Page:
All Anglophone lawyers will embark on a sit-down strike from Tuesday October 11 to Thursday October 14 in protest of government’s repeated disregard for their complaints about the erosion of the Common Law sub-system in Cameroon. They note that the strike can only be called off if President Biya meets their demands.
Anglophone lawyers association leaders in a letter to the Cameroonian leader, notified him of the planned strike and solicited him to heed their demands. The strike alert is signed by Felix Nkongho Agbor Balla, President of the Fako Lawyers’ Association, FAKLA, Philip Awutah Atubah, President of the Meme Lawyers’ Association, MELA, Harmony Bobga-Mbuton, President of the North West Lawyers’ Association, NOWELA, Emilien Ngangjoh Sopseh, President of the Manyu awyers’ Association, MALA.
The lawyers note in the letter that it has been over two years since they served the Biya government. They say they have yet to receive even an acknowledgment.
They complain in the letter that on February 13, 2016 they held a second conference over the non-respect of their demands in the Bamenda Conference resolutions, but government still did not budge. So too, according to them, was government indifferent when some lawyers attempted to “exercise the constitutional right of freedom of expression through the medium of Press Conference and were stifled with administrative bans and Police harassment.”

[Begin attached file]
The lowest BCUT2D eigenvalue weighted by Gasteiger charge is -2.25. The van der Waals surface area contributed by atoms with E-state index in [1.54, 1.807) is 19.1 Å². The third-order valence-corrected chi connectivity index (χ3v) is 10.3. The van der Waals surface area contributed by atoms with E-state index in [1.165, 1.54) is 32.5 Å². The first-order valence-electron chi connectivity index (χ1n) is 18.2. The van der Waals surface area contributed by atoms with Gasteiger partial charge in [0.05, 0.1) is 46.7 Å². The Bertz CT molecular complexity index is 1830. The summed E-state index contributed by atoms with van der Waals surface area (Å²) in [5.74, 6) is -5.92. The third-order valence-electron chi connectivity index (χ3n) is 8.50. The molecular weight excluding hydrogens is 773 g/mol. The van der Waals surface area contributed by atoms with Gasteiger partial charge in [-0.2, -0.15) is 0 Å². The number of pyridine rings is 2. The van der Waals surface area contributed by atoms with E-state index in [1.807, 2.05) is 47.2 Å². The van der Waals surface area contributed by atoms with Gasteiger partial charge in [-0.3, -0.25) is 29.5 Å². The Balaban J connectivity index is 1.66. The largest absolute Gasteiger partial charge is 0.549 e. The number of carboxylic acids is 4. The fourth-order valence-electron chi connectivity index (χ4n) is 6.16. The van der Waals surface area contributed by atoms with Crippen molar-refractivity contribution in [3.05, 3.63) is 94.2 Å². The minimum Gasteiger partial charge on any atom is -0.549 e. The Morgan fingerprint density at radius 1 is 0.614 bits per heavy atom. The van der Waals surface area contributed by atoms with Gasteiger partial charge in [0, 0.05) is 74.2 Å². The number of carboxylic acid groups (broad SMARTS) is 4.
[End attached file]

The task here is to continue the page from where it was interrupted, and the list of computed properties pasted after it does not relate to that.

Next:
One of the requests is for Biya to set up an Ad Hoc Commission to respond to the lawyers Resolutions of May 9, 2015 and the Buea Declaration of February 13, 2016 regarding the erosion of the Common Law in #Cameroon. They demand President Biya should hold an emergency session of the Higher Judicial Council and re-deploy all Civil Law magistrates from the two Common Law jurisdictions of North West and South West Regions.
Reunification agreements restoration
They request President Biya redeploy all Common Law magistrates from the civil law jurisdictions to the two Common Law jurisdictions of North West and South West Regions.The lawyers also called on all members of the Cameroon Bar Association to support them in what they call a “constructive strike action” for a better rule of law in Cameroon.
It should be recalled that the lawyers had filed a memo to government and diplomatic representatives of foreign countries Yaounde in May 2015. The memo contained the Bamenda resolutions. The resolutions, were a six-month ultimatum for Biya to facilitate Cameroon’s return to the federal system as obtained before 1972, protect the Common Law sub-system, respect the bi-jural system, protect the Anglo-Saxon educational system in the South West and North West regions.
Meanwhile the SCNC is collecting 2 million signatures for the United Nations to grant independence to former British Southern Cameroons — the former British trust territory had been administered as part of former French Cameroon for 55 years, following a controversial unification agreement of 1961. The SCNC says the Francophone party has failed to respect the agreement.